3. Thanks, ME. FWIW, I’ve long been laboring under the assumption that land use is the mother of the litany of crises. If you don’t build roads, cars can’t drive on them. If you don’t sprawl development on near-urban rural land, food security is enhanced. Sticking single tiny living units in the millions of unused urban spaces might support a saner alternative to nuclear family explosion. Nothing prevents fingers of wilderness (grazing land as Geoff Lawton terms it) from winding through cities. Not building on open land will protect biodiversity The list continues.

    Below is a brief response to Robbin Datta (in quotes) on NBL I include it since its short and somewhat sums up for me up the discussion that is missing.

    artleads Says:
    October 15th, 2014 at 5:44 am
    “Very small-scale wind-powered devices may help en route to oblivion. So might very small-scale passive solar. Could be enormously helpful once the phase of progressively decreasing energy flows is afoot. The windmills may offer a protein bonus in the form of bird carcasses at a time of progressively worsening food shortages. But neither jointly nor severally will they quell that methane monster.”

    My response (to which no one paid attention, btw):

    I gather that the “methane monster” has come to light for a relatively large public only in the past two years. How did that public feel about oblivion before then?

    Before the awareness of the methane monster, was there effective resistance to the oblivion trajectory? I doubt it, for no one up to this date can see the significance of land use and land development. Neither does anyone see the significance of watershed planning. No one (50 years or so after the phrase was first coined) thinks globally. (The MIC, perhaps.) No one criticizes individualism and separateness. So no one had a clue about resistance even before the monster’s known appearance.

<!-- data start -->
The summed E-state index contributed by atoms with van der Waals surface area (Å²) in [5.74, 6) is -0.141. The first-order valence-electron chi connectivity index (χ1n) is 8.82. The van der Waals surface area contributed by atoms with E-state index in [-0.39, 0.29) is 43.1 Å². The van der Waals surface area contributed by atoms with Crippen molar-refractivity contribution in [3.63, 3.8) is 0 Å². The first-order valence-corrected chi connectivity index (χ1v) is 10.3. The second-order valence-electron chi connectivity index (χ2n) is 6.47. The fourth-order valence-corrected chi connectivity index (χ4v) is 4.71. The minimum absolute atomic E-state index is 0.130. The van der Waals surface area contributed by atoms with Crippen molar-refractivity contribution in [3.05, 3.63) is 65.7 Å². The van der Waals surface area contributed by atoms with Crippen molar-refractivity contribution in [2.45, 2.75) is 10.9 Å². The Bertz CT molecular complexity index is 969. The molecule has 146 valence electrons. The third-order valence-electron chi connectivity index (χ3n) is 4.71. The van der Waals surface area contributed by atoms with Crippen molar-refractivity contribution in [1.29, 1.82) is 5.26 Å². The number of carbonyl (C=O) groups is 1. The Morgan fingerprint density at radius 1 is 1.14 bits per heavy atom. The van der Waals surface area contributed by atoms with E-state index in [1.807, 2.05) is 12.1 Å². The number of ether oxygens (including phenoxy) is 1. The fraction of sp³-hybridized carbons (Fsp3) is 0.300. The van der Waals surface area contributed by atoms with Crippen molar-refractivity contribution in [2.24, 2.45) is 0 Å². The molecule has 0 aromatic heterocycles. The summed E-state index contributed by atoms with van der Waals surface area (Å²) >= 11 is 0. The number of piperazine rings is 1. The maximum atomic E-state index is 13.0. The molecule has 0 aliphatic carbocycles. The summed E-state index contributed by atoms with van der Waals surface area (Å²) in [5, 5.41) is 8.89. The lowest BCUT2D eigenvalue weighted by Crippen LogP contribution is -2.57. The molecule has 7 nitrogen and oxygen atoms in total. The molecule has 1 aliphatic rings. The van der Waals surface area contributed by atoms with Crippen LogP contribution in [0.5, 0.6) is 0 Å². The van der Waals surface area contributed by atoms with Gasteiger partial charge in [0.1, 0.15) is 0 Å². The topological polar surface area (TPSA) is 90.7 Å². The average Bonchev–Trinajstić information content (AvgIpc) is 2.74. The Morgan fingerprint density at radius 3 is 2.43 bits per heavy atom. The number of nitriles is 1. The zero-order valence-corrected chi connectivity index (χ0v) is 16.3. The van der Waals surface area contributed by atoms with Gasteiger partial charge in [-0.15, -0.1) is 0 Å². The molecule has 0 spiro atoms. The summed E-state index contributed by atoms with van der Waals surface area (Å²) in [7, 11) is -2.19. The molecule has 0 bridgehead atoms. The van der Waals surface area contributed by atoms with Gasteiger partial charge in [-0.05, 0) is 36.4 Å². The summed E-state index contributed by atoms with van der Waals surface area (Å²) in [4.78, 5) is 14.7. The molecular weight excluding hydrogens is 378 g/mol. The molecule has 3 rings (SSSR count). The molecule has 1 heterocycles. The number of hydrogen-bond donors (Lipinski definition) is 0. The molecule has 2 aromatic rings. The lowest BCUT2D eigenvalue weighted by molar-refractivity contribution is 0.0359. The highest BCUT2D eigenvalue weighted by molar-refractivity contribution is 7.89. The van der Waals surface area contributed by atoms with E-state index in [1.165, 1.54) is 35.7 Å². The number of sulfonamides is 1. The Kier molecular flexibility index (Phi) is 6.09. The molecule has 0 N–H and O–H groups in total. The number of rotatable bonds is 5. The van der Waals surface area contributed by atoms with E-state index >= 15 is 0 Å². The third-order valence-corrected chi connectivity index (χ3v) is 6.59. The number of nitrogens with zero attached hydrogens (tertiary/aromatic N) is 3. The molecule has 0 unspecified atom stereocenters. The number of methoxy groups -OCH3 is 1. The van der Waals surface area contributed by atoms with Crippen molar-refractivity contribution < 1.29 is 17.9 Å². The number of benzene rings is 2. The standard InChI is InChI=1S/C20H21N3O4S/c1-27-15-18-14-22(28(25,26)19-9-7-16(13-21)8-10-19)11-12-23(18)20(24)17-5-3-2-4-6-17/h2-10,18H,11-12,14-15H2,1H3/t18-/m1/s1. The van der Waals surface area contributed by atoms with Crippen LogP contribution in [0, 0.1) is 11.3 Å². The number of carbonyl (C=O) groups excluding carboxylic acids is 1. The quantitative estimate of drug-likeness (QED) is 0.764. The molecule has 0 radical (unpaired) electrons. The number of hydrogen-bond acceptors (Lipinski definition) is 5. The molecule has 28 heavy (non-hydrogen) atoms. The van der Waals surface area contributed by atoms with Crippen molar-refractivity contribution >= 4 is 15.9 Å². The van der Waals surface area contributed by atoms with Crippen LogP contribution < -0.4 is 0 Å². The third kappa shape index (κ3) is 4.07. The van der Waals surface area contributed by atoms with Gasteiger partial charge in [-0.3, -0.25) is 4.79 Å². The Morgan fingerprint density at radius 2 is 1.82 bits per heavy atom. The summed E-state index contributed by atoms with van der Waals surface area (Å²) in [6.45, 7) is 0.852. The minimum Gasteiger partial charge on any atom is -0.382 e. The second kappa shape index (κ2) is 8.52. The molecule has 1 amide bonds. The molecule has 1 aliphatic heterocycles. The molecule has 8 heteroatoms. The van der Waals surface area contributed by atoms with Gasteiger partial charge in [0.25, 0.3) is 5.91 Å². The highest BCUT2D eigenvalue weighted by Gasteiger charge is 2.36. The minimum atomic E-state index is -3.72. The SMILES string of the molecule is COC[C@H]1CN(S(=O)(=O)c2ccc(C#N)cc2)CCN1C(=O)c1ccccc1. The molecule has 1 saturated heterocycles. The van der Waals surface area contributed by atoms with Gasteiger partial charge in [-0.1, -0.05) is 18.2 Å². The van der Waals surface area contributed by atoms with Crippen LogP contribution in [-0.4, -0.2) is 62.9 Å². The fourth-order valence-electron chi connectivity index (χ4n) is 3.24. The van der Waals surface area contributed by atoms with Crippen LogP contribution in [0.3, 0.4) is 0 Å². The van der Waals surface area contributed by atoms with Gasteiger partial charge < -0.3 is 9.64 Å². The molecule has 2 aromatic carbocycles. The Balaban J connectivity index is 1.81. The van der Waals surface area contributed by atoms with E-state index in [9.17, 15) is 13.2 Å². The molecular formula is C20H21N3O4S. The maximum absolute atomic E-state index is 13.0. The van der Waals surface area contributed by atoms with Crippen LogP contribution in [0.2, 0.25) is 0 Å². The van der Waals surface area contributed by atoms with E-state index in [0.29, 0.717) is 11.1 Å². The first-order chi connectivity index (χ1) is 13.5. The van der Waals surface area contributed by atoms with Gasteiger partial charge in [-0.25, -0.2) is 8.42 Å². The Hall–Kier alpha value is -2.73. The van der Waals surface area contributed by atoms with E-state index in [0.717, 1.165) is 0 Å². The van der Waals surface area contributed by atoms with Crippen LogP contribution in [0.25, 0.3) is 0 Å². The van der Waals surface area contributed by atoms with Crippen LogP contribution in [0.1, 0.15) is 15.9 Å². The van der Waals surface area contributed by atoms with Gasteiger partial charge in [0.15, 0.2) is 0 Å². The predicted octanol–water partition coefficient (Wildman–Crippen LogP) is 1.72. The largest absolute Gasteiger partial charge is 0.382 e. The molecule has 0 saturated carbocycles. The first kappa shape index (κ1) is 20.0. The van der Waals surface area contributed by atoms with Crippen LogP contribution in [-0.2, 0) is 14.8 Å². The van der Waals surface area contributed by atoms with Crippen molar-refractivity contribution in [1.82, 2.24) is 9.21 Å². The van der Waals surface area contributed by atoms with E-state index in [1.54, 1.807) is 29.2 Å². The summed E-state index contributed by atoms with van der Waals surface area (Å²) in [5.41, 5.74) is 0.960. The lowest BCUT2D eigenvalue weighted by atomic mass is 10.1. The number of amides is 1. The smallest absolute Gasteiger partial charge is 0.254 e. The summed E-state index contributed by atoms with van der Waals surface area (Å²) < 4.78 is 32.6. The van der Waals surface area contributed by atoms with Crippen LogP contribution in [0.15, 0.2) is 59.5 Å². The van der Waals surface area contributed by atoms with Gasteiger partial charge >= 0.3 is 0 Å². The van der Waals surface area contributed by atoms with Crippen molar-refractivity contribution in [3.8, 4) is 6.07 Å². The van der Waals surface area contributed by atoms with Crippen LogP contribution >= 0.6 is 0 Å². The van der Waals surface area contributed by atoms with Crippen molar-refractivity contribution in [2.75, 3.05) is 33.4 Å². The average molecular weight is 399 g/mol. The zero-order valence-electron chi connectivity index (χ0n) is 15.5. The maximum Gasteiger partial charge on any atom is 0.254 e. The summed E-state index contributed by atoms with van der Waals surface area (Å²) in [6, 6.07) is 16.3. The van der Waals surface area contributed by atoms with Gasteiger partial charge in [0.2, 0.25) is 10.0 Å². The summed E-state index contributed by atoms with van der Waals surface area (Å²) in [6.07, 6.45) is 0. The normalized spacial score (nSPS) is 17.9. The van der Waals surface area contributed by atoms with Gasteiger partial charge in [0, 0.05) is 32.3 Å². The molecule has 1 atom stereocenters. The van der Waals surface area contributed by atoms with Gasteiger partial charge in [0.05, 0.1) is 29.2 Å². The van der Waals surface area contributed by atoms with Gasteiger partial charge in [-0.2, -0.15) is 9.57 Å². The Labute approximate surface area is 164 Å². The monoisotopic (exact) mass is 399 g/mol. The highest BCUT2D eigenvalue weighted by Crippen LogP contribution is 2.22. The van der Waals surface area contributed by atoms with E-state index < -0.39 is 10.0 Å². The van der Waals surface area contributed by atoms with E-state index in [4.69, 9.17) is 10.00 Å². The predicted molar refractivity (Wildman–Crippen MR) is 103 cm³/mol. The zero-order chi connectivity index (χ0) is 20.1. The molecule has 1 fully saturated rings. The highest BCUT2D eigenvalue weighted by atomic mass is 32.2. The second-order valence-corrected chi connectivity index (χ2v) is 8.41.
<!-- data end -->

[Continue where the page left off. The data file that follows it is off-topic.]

4. Artleads – Agree, to partner with the land instead of dominate and abuse it is the direction I would like to see things going. Leopold’s Land Ethic is a guiding light; “That land is a community is the basic concept of ecology, but that land is to be loved and respected is an extension of ethics.” As the threats to the ecosystems on which we rely grow ever more extreme I expect a counter-balancing protective reaction to greet them. We already see it.

    With the question of resistance to the ‘oblivion trajectory’ you hit on a puzzle. Protests against the malicious use of both peoples and lands fill the history books, they have always made great speeches, full of vigor and vinegar. What actually happens? What causes and conditions are brought to bear? Is there not a type of sleepwalking through history evident? More as these posts proceed.